On a sluggish afternoon
Grandmom turned into a witch.
‘Why a sudden switch?’ You’ll ask.
‘Why couldn’t she stay the old woman she was
‘With a wrinkled face and gnarled paws?”
She would do it in style.
Every once in a while.
When the veranda kitchen was taking a siesta
While the Sun gazed viciously at scrubbed steel vessels.
She walked in and woke all of them up:
The cauldron, ladles, plates, saucers, and cup.
They danced to the beats of her songs as she
Strained to catch the notes of an unsung recipe.
No cat, no hat, no herbs, no broom.
She created room for little minions
To huddle around the earthen stove
As she wove tasteful tales on boring days
Of summer holidays.
Unknown incantations, some secret force invoked
When the homemade butter sizzled in the wok.
Her hands whisking ingredients off the shelves:
Flour, sugar, dry fruits, milk, and condiments
With overpowering scents.
She added them all and stirred and stirred.
The minions watched; the magic unfurled.
Yes, they could witness but never question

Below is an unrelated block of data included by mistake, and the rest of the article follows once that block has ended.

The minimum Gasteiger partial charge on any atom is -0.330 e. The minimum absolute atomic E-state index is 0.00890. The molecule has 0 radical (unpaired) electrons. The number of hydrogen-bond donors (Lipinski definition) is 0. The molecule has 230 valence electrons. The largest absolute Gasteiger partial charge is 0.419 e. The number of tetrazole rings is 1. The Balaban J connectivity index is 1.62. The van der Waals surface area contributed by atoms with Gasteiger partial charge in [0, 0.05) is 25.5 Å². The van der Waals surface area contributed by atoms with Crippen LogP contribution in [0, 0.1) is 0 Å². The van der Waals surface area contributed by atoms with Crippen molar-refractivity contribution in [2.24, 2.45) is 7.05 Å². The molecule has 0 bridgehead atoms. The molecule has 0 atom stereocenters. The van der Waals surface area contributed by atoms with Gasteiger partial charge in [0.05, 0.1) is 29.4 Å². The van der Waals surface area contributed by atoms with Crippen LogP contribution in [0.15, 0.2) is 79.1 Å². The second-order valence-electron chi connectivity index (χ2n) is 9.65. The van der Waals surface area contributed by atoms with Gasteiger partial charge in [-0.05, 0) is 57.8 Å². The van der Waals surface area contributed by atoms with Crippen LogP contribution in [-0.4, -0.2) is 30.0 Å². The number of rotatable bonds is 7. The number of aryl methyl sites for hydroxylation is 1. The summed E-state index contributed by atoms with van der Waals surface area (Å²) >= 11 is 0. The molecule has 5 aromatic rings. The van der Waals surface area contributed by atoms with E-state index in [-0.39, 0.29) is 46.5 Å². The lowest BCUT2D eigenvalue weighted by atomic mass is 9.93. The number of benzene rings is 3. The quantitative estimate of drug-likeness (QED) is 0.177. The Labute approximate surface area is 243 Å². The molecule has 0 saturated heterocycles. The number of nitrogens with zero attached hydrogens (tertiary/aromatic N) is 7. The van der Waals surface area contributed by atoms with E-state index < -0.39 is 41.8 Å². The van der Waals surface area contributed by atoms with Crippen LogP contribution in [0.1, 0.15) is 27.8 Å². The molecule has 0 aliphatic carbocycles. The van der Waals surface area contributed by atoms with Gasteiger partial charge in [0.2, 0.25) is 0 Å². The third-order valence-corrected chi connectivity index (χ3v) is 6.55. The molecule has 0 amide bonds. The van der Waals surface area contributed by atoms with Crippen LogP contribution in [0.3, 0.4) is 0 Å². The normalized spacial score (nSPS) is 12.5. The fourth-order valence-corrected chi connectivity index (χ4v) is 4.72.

About the ingredients, the procedure, and precision.
Aromatic trails from her wok woke up the house.
Its members—arrested, spellbound, and semi-roused—
Sleepwalked into the witch’s den
To sample the delicacy concocted in a short span.
Far and wide the Grandma witch was known to prepare
Enchanting compositions; as if from thin air.
(This poem was born from the enduring memory of my grandmother cooking impromptu delicacies on sultry afternoons. Shaking off the afternoon languor, she would spring to action with a retinue of grandchildren following her into a makeshift kitchen. They would huddle around her stove and witness the magic unfold. )